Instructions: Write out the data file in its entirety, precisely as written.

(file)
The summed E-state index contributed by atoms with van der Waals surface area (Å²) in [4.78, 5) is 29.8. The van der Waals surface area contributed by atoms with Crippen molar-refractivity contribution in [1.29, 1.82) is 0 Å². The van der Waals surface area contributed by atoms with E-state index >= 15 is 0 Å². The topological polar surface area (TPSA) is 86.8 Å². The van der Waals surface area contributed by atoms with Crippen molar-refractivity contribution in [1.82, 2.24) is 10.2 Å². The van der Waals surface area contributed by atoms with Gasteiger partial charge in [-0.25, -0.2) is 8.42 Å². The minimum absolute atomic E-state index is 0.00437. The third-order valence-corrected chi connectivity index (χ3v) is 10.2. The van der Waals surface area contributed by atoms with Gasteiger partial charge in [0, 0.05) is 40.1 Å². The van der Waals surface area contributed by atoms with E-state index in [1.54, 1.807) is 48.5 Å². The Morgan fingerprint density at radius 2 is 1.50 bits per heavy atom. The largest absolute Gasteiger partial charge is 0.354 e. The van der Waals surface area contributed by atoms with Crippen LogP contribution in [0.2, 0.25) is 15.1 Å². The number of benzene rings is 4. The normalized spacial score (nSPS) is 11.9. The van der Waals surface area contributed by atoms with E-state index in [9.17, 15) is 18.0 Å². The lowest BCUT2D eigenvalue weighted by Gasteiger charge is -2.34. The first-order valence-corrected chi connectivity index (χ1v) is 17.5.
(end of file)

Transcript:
The summed E-state index contributed by atoms with van der Waals surface area (Å²) in [4.78, 5) is 29.8. The van der Waals surface area contributed by atoms with Crippen molar-refractivity contribution in [1.29, 1.82) is 0 Å². The van der Waals surface area contributed by atoms with E-state index >= 15 is 0 Å². The topological polar surface area (TPSA) is 86.8 Å². The van der Waals surface area contributed by atoms with Crippen molar-refractivity contribution in [1.82, 2.24) is 10.2 Å². The van der Waals surface area contributed by atoms with Gasteiger partial charge in [-0.25, -0.2) is 8.42 Å². The minimum absolute atomic E-state index is 0.00437. The third-order valence-corrected chi connectivity index (χ3v) is 10.2. The van der Waals surface area contributed by atoms with Gasteiger partial charge in [0, 0.05) is 40.1 Å². The van der Waals surface area contributed by atoms with E-state index in [1.54, 1.807) is 48.5 Å². The Morgan fingerprint density at radius 2 is 1.50 bits per heavy atom. The largest absolute Gasteiger partial charge is 0.354 e. The van der Waals surface area contributed by atoms with Crippen LogP contribution in [0.2, 0.25) is 15.1 Å². The number of benzene rings is 4. The normalized spacial score (nSPS) is 11.9. The van der Waals surface area contributed by atoms with E-state index in [9.17, 15) is 18.0 Å². The lowest BCUT2D eigenvalue weighted by Gasteiger charge is -2.34. The first-order valence-corrected chi connectivity index (χ1v) is 17.5.